Colorado Republicans Escalate Trump Ballot Disqualification Dispute, Seek Resolution at U.S. Supreme Court


After Colorado’s highest court ruled that former President Donald Trump couldn’t run in the state’s Republican primary, the Colorado Republican Party officially asked the U.S. Supreme Court to get involved on Wednesday. A spokesman for the Republican group told us about this development.

The appeal comes from a decision made by the Colorado Supreme Court on December 19. The court said that Trump should not be able to run because he was involved in the attack on the U.S. Capitol on January 6, 2021, by people who supported him. The court said that Trump couldn’t be president because of a part of the Constitution that says people who have “engaged in insurrection or rebellion” are not allowed to hold public office.

Justice for the Colorado Republican Party in this case is being handled by Jay Sekulow, who works for the American Center for Law & Justice, a conservative law company. Trump, who is currently the front-runner for the Republican presidential nomination in 2024, is likely to send his own appeal. The state’s highest court put off making a decision until January 4, which meant that Trump would stay on the ticket while he filed an appeal.

It is important to note that the Colorado court’s decision was the first time that Section 3 of the U.S. Constitution’s Fourteenth Amendment, which is often called the “disqualification clause,” had been used to rule that a presidential candidate was not qualified to run for office. A judge in a lower court had said that Trump may have incited violence, but that did not make him a “officer of the United States” who could be removed from office under the Fourteenth Amendment while he was president. The 4-3 decision by the Colorado Supreme Court reversed that decision.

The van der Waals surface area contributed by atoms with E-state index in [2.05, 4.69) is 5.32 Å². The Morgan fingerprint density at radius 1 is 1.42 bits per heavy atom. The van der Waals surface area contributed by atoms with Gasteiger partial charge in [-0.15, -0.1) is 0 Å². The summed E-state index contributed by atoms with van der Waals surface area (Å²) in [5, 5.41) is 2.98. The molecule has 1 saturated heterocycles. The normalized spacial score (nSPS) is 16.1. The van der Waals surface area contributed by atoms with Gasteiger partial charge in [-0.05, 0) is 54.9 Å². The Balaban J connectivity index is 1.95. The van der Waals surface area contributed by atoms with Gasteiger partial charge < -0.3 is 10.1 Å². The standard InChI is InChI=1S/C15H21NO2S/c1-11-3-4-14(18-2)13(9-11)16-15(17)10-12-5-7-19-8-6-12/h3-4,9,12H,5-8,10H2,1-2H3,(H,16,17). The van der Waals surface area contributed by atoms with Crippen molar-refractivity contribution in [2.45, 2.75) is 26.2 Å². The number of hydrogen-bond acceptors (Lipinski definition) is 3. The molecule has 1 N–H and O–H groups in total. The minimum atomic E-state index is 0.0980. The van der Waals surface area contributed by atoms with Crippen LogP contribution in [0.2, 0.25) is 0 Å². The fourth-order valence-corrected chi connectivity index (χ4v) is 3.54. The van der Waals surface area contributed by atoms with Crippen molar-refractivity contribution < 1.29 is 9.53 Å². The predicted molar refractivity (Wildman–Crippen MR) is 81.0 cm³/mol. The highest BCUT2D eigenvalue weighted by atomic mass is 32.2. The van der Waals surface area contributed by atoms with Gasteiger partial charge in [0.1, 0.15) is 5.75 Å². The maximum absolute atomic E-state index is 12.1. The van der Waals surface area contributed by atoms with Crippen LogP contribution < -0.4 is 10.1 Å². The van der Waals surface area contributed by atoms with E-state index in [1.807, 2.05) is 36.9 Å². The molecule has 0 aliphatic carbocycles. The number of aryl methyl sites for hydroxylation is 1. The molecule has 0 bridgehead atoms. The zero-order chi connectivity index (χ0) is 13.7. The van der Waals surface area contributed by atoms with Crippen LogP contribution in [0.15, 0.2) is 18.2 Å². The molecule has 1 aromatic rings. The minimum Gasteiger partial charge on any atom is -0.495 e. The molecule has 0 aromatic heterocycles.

The state court said that Trump’s actions in stirring up violence at the Capitol, where lawmakers were meeting to confirm the results of the 2020 election, were the same as rebellion. The court said that the Fourteenth Amendment’s “insurrection” clause applies to the president. People thought that Trump’s supporters were trying to get rid of evidence that he lost the 2020 election to Democratic Vice President Joe Biden. However, multiple judges have disproved this claim.

Despite legal challenges in some states that tried to keep Trump from being on primary ballots, courts in other places have thrown out these attempts. For example, Minnesota’s highest court did not rule that Trump could not run in the Republican primary there, but it also did not rule that he was ineligible to be president in general.

Leave A Reply

Your email address will not be published.